Saturday, July 9, 2016

Reflecting On Society

It was a long day. We had a much needed discussion about race and policing as well as the lives lost in the recent killings. Our guest speaker, had an answer to everything we asked her. I don’t know if it’s because she majored in African American Studies or because she’s so intuitive and knowledgeable or even her past experiences or all of the above. She told us about the occurrences in the past of how people of color were mistreated by police and how they abused their power. They would give trumped up charges against them if they did a minor or petty crime or if they did nothing at all such as look at the officer the wrong way or asked a question like, “Why are you beating up that boy?” or even leaving their boss who would beat and abuse them. In jail, they were given daily beatings against their will and even had dangerous jobs that could get them killed. In the early 20th Century, the police used policing for social control and power. This type of method led to distrust from the people.

The people couldn’t even move out of the area if they wanted to. In 1968, they created moving contracts that made it harder for them to move, but even if they did manage to, the area they were moving to the people wouldn’t welcome them. They vandalized their homes, formed mobs, etc. the would do anything to get the black people to return back to where they originally came from. The worst thing about it is, the people who were inflicting the damage and the crimes are left unpunished. The people who are punished are the people who are highly expected to be committing such crimes. Soon, rebuttals throughout different cities began to occur only making policing harsher.
Museum Plaque 
For our field trip today, we went to the African American Museum. The place was unique. The different exhibits they had were nothing I have ever seen before. In one room, they had cardboard cutouts of different people in history, Frederick Douglas, Richard Allen, Harriet Tubman, etc. formed into a massive collage and had a podium of different buttons to give a presentation about different things people of color have accomplished or a part of their history, culture, art, work, etc. In front of the collage was a table connected giving a description about what each cutout was.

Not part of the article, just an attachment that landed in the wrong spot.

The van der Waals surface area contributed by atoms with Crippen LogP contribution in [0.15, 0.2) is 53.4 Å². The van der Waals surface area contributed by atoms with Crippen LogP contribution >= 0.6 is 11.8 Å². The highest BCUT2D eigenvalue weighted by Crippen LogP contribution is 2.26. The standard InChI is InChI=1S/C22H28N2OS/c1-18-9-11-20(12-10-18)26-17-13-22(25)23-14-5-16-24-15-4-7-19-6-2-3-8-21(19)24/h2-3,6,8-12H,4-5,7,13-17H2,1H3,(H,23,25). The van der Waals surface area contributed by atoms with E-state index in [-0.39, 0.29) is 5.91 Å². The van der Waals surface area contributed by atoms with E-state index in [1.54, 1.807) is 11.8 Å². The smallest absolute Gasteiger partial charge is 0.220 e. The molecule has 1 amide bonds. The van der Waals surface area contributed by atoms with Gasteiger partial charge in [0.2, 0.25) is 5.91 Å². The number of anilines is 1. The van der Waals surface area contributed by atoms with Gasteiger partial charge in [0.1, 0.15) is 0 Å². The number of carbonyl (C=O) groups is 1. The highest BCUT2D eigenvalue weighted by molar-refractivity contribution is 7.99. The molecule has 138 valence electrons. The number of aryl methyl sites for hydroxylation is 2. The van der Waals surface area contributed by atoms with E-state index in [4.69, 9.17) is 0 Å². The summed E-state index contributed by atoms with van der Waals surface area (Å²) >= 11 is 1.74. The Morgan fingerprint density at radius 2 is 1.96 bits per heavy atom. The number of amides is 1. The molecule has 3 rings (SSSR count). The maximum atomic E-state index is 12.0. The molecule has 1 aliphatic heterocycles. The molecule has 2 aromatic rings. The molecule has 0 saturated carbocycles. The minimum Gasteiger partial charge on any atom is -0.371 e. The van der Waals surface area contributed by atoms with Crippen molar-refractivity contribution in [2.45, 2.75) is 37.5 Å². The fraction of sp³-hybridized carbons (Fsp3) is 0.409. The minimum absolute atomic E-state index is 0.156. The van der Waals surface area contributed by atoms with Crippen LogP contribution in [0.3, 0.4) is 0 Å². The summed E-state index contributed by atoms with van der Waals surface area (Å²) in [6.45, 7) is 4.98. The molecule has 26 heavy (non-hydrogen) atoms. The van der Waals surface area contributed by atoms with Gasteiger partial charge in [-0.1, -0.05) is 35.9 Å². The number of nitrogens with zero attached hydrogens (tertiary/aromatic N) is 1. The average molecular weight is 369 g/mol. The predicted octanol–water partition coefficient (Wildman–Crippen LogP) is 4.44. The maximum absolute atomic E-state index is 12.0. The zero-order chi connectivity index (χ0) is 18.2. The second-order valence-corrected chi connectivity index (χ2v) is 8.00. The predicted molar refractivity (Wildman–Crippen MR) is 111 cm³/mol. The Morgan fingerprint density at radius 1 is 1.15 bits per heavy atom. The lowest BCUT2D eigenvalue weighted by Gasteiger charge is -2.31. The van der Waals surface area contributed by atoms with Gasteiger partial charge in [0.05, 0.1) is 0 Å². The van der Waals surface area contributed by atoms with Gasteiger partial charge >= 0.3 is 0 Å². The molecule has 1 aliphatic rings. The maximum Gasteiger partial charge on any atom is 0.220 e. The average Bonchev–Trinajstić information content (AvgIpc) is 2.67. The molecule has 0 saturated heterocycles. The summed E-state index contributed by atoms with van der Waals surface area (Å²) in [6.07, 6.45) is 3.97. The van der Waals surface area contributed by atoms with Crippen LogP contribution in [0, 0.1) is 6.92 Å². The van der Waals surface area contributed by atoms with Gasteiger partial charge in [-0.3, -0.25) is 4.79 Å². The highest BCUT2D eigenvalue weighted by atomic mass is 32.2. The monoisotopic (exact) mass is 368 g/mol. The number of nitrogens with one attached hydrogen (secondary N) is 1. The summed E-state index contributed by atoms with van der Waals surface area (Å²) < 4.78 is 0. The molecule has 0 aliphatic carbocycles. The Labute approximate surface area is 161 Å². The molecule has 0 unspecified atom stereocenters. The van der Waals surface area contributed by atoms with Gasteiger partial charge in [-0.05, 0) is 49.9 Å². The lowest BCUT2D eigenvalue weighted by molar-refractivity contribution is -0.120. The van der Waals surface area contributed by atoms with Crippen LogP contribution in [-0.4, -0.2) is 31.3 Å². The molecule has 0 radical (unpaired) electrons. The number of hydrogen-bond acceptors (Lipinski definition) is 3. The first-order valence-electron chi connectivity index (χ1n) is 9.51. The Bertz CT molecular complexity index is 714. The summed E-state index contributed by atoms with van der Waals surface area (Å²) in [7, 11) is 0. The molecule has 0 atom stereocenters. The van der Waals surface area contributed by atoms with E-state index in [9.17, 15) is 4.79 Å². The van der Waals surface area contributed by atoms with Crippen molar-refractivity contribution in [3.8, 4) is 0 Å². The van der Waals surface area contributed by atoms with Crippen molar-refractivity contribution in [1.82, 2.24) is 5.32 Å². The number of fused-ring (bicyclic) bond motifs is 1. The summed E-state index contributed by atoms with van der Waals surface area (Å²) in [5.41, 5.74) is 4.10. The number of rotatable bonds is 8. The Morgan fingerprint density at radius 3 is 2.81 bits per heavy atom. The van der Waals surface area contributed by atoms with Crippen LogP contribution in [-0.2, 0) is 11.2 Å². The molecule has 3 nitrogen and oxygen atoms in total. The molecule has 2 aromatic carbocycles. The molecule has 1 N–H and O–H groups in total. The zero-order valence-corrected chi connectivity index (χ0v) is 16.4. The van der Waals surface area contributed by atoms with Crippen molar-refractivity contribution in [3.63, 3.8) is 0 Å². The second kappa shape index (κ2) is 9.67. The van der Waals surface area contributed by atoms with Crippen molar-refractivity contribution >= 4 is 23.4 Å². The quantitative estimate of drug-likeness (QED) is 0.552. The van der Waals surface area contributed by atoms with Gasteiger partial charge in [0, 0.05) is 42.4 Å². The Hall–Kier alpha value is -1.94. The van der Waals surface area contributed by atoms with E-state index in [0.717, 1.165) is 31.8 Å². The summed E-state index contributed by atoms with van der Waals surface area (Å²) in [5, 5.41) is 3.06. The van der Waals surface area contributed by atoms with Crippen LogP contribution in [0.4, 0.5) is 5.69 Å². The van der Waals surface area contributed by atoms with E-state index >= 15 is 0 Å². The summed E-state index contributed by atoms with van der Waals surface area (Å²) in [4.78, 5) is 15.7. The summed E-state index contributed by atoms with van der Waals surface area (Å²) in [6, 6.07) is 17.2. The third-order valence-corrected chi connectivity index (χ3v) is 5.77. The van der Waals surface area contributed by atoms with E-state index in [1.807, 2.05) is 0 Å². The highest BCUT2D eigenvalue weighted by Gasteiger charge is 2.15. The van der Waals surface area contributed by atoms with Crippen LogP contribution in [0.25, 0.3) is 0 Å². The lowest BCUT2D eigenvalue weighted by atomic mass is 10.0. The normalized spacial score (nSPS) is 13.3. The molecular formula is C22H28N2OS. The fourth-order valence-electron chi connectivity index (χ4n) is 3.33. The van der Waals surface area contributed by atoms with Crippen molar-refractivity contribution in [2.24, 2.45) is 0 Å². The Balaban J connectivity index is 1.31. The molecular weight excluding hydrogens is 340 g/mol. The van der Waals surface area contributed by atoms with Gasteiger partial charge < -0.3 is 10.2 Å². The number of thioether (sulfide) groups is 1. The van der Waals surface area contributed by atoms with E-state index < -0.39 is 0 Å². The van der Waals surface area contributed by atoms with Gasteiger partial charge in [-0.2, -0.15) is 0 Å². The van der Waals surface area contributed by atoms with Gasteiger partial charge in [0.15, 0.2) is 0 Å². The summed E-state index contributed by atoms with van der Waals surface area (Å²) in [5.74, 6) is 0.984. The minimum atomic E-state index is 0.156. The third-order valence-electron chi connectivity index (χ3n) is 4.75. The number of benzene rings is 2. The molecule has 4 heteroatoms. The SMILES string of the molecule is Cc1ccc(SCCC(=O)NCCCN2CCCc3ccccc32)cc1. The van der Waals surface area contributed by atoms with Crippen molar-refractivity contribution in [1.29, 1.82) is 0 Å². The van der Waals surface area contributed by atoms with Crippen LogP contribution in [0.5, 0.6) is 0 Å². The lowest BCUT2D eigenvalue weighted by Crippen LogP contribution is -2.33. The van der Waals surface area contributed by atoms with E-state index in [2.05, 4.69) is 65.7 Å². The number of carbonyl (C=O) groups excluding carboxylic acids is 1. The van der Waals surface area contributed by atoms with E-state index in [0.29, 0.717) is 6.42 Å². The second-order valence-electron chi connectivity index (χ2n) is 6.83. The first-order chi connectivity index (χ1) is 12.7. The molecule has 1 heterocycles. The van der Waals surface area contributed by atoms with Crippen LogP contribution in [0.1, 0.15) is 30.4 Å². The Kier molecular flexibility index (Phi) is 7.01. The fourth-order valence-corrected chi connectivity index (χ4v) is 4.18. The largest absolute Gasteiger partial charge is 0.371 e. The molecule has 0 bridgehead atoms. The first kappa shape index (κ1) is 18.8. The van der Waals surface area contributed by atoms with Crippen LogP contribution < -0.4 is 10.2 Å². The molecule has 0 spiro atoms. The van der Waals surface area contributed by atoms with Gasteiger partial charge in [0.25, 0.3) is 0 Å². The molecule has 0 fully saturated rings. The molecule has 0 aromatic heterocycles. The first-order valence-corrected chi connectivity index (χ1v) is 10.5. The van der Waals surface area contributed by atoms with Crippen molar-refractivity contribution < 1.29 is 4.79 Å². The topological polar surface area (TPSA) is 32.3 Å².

Cultural Collage
In the next room we had come to was filled with large moving pictures. They were pre-recordings of actors pretending to be a famous person in history. I watched Elizabeth Taylor. She spoke to me as I pressed the button on the side of the screen and explained to me why she returned to work for the woman who enslaved her. In her story, she said that her owner had released and set all of her slaves free. She had treated her nicely the whole time she was working that she had decided to return to her. Elizabeth Taylor is also a musician. She would use her boss’s library in her home to teach herself music and how to sing.

The final room I had went to showed black oppression. Paintings along the walls had shown men being hosed down by police or being stopped and frisked. In the window, there was an image of men working in a factory getting paid one cent per hour doing slave labor. What really intrigued me the most is a video of six men that you would see from this day in age on the street. In video shown through a projector was each of them sharing how many times they were stopped by the police. All of them were different shades of color but the one who was the darkest and had dreads was stopped the most. The amount had exceeding over twenty times. That is racial profiling. They had no probable cause to stop him in the first place. It’s extremely shameful how society is treating others in this type of way and is still continuing today from back during segregated times.

Elizabeth Taylor Green